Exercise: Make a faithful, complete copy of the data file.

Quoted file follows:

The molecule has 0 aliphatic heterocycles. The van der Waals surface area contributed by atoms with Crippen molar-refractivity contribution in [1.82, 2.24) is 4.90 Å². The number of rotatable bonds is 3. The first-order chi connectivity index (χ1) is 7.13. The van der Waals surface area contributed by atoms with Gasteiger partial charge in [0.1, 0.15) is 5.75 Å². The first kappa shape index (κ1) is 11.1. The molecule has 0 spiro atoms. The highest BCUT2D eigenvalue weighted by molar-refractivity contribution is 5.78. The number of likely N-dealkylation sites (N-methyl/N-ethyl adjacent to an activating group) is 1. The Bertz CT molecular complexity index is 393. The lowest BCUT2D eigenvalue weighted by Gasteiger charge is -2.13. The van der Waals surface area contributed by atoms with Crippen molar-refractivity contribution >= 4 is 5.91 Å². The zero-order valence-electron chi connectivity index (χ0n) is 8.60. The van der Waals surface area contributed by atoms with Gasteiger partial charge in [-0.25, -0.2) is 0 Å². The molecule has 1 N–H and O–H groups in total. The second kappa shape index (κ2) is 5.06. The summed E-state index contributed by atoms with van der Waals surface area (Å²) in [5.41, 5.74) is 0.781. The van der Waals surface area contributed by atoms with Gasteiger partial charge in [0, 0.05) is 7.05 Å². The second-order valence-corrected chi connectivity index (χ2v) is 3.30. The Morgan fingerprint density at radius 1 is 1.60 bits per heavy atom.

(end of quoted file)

The molecule has 0 aliphatic heterocycles. The van der Waals surface area contributed by atoms with Crippen molar-refractivity contribution in [1.82, 2.24) is 4.90 Å². The number of rotatable bonds is 3. The first-order chi connectivity index (χ1) is 7.13. The van der Waals surface area contributed by atoms with Gasteiger partial charge in [0.1, 0.15) is 5.75 Å². The first kappa shape index (κ1) is 11.1. The molecule has 0 spiro atoms. The highest BCUT2D eigenvalue weighted by molar-refractivity contribution is 5.78. The number of likely N-dealkylation sites (N-methyl/N-ethyl adjacent to an activating group) is 1. The Bertz CT molecular complexity index is 393. The lowest BCUT2D eigenvalue weighted by Gasteiger charge is -2.13. The van der Waals surface area contributed by atoms with Crippen molar-refractivity contribution >= 4 is 5.91 Å². The zero-order valence-electron chi connectivity index (χ0n) is 8.60. The van der Waals surface area contributed by atoms with Gasteiger partial charge in [-0.25, -0.2) is 0 Å². The molecule has 1 N–H and O–H groups in total. The second kappa shape index (κ2) is 5.06. The summed E-state index contributed by atoms with van der Waals surface area (Å²) in [5.41, 5.74) is 0.781. The van der Waals surface area contributed by atoms with Gasteiger partial charge in [0, 0.05) is 7.05 Å². The second-order valence-corrected chi connectivity index (χ2v) is 3.30. The Morgan fingerprint density at radius 1 is 1.60 bits per heavy atom.